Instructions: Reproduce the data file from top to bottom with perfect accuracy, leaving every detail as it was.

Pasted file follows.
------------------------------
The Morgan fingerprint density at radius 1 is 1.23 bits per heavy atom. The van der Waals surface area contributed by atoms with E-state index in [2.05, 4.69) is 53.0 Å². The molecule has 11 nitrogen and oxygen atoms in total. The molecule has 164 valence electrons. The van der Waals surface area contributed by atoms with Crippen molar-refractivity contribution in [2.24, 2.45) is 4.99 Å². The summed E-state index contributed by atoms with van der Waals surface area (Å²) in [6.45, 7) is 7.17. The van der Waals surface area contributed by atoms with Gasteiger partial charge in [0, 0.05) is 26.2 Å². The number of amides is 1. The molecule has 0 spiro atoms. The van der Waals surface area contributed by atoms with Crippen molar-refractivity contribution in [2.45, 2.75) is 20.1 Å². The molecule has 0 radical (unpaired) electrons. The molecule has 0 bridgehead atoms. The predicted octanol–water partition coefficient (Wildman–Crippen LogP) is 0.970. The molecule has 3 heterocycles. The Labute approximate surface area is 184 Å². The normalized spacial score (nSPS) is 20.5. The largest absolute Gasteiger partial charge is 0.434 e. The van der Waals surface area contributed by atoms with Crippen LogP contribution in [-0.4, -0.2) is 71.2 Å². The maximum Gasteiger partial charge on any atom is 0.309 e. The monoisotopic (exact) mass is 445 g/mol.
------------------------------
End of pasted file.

The Morgan fingerprint density at radius 1 is 1.23 bits per heavy atom. The van der Waals surface area contributed by atoms with E-state index in [2.05, 4.69) is 53.0 Å². The molecule has 11 nitrogen and oxygen atoms in total. The molecule has 164 valence electrons. The van der Waals surface area contributed by atoms with Crippen molar-refractivity contribution in [2.24, 2.45) is 4.99 Å². The summed E-state index contributed by atoms with van der Waals surface area (Å²) in [6.45, 7) is 7.17. The van der Waals surface area contributed by atoms with Gasteiger partial charge in [0, 0.05) is 26.2 Å². The number of amides is 1. The molecule has 0 spiro atoms. The van der Waals surface area contributed by atoms with Crippen molar-refractivity contribution in [2.45, 2.75) is 20.1 Å². The molecule has 0 radical (unpaired) electrons. The molecule has 0 bridgehead atoms. The predicted octanol–water partition coefficient (Wildman–Crippen LogP) is 0.970. The molecule has 3 heterocycles. The Labute approximate surface area is 184 Å². The normalized spacial score (nSPS) is 20.5. The largest absolute Gasteiger partial charge is 0.434 e. The van der Waals surface area contributed by atoms with Crippen LogP contribution in [-0.4, -0.2) is 71.2 Å². The maximum Gasteiger partial charge on any atom is 0.309 e. The monoisotopic (exact) mass is 445 g/mol.